Up to now I had not even thought about it, I had not even looked at it. But now that is the only thing. I have blossomed to my utmost; I am fulfilled, and now to drag on, finding ways of livelihood, seems to be just stupid. For what? So it is not a suicide according to me, but just that I have come to a fulfillment, a full stop, and joyously I am leaving the world. Joyously I lived, joyously I am leaving the world.”
Now, almost a century afterwards, each of his paintings is worth millions of dollars. There are only two hundred paintings available. He must have painted thousands, but they have been destroyed; nobody took any note of them.
Now to have a Van Gogh painting means you have an aesthetic sense. His painting gives you recognition. The world never gave any recognition to his work, but he never cared. And this should be the way to look at things.
Learning from the story Approval: Accept Yourself
You work if you love it. Don’t ask for recognition. If it comes, take it easily; if it does not come, do not think about it. Your fulfillment should be in the work itself. And if everybody learns this simple art of loving his work, whatever it is, enjoying it without asking for any recognition, we would have a more beautiful and celebrating world. As it is, the world has trapped you in a miserable pattern: What you are doing is not good because you love it, because you do it perfectly, but because the world recognizes it, rewards it, gives you gold medals, Nobel prizes.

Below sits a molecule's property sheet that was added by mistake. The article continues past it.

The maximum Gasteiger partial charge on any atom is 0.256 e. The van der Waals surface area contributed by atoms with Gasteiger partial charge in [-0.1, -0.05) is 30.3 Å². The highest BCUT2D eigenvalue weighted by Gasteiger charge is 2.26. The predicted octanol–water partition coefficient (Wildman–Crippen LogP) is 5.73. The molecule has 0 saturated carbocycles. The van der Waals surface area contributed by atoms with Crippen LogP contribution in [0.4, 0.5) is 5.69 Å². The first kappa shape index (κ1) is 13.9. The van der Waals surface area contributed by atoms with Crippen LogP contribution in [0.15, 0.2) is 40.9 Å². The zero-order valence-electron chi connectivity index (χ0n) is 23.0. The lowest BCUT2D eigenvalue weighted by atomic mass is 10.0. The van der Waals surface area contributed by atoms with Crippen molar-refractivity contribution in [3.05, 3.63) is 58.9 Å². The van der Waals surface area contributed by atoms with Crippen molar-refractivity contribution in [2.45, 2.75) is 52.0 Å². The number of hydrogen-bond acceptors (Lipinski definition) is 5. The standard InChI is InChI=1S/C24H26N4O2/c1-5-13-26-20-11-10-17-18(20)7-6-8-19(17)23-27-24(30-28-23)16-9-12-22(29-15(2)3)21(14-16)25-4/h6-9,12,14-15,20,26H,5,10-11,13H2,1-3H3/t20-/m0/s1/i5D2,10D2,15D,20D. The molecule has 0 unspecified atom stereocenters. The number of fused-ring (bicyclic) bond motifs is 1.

They have taken away the whole intrinsic value of creativity and destroyed millions of people – because you cannot give millions of people Nobel prizes. And you have created the desire for recognition in everybody, so nobody can work peacefully, silently, enjoying whatever he is doing. And life consists of small things. For those small things there are no rewards, not titles given by the governments, not honorary degrees given by the universities.